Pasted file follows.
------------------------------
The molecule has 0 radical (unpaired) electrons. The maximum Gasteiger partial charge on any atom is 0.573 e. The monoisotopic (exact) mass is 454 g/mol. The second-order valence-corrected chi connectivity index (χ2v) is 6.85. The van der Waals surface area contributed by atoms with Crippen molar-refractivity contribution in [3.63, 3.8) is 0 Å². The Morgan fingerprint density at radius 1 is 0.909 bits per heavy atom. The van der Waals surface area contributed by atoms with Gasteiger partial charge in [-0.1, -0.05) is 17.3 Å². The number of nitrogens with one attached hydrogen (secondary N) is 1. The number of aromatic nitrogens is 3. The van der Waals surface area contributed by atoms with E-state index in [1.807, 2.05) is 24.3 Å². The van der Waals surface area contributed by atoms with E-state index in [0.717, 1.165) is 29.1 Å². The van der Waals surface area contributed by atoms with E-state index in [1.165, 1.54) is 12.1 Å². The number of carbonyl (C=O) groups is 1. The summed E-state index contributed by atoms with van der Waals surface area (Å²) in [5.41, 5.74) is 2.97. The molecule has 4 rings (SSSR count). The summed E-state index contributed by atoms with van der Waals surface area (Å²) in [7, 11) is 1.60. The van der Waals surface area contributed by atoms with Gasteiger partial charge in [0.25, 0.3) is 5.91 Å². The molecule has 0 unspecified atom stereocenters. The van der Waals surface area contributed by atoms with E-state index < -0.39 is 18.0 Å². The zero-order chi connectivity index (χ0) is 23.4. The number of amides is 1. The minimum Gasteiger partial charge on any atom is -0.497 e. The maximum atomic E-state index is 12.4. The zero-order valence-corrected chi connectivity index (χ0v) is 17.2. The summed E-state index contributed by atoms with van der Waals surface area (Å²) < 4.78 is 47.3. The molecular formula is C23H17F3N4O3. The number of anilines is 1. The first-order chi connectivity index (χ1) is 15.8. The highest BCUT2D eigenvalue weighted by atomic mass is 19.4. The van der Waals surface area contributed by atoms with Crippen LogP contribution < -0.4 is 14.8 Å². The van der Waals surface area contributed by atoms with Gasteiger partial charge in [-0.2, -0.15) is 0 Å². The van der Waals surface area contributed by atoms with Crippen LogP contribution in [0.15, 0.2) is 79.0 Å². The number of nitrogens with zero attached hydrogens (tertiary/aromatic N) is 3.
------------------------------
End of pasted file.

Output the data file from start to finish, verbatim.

The molecule has 0 radical (unpaired) electrons. The maximum Gasteiger partial charge on any atom is 0.573 e. The monoisotopic (exact) mass is 454 g/mol. The second-order valence-corrected chi connectivity index (χ2v) is 6.85. The van der Waals surface area contributed by atoms with Crippen molar-refractivity contribution in [3.63, 3.8) is 0 Å². The Morgan fingerprint density at radius 1 is 0.909 bits per heavy atom. The van der Waals surface area contributed by atoms with Gasteiger partial charge in [-0.1, -0.05) is 17.3 Å². The number of nitrogens with one attached hydrogen (secondary N) is 1. The number of aromatic nitrogens is 3. The van der Waals surface area contributed by atoms with E-state index in [1.807, 2.05) is 24.3 Å². The van der Waals surface area contributed by atoms with E-state index in [0.717, 1.165) is 29.1 Å². The van der Waals surface area contributed by atoms with E-state index in [1.165, 1.54) is 12.1 Å². The number of carbonyl (C=O) groups is 1. The summed E-state index contributed by atoms with van der Waals surface area (Å²) in [5.41, 5.74) is 2.97. The molecule has 4 rings (SSSR count). The summed E-state index contributed by atoms with van der Waals surface area (Å²) in [7, 11) is 1.60. The van der Waals surface area contributed by atoms with Gasteiger partial charge in [0.25, 0.3) is 5.91 Å². The molecule has 0 unspecified atom stereocenters. The van der Waals surface area contributed by atoms with E-state index < -0.39 is 18.0 Å². The zero-order chi connectivity index (χ0) is 23.4. The number of amides is 1. The minimum Gasteiger partial charge on any atom is -0.497 e. The maximum atomic E-state index is 12.4. The zero-order valence-corrected chi connectivity index (χ0v) is 17.2. The summed E-state index contributed by atoms with van der Waals surface area (Å²) < 4.78 is 47.3. The molecular formula is C23H17F3N4O3. The number of anilines is 1. The first-order chi connectivity index (χ1) is 15.8. The highest BCUT2D eigenvalue weighted by atomic mass is 19.4. The van der Waals surface area contributed by atoms with Crippen LogP contribution < -0.4 is 14.8 Å². The van der Waals surface area contributed by atoms with Gasteiger partial charge in [-0.2, -0.15) is 0 Å². The van der Waals surface area contributed by atoms with Crippen LogP contribution in [0.15, 0.2) is 79.0 Å². The number of nitrogens with zero attached hydrogens (tertiary/aromatic N) is 3.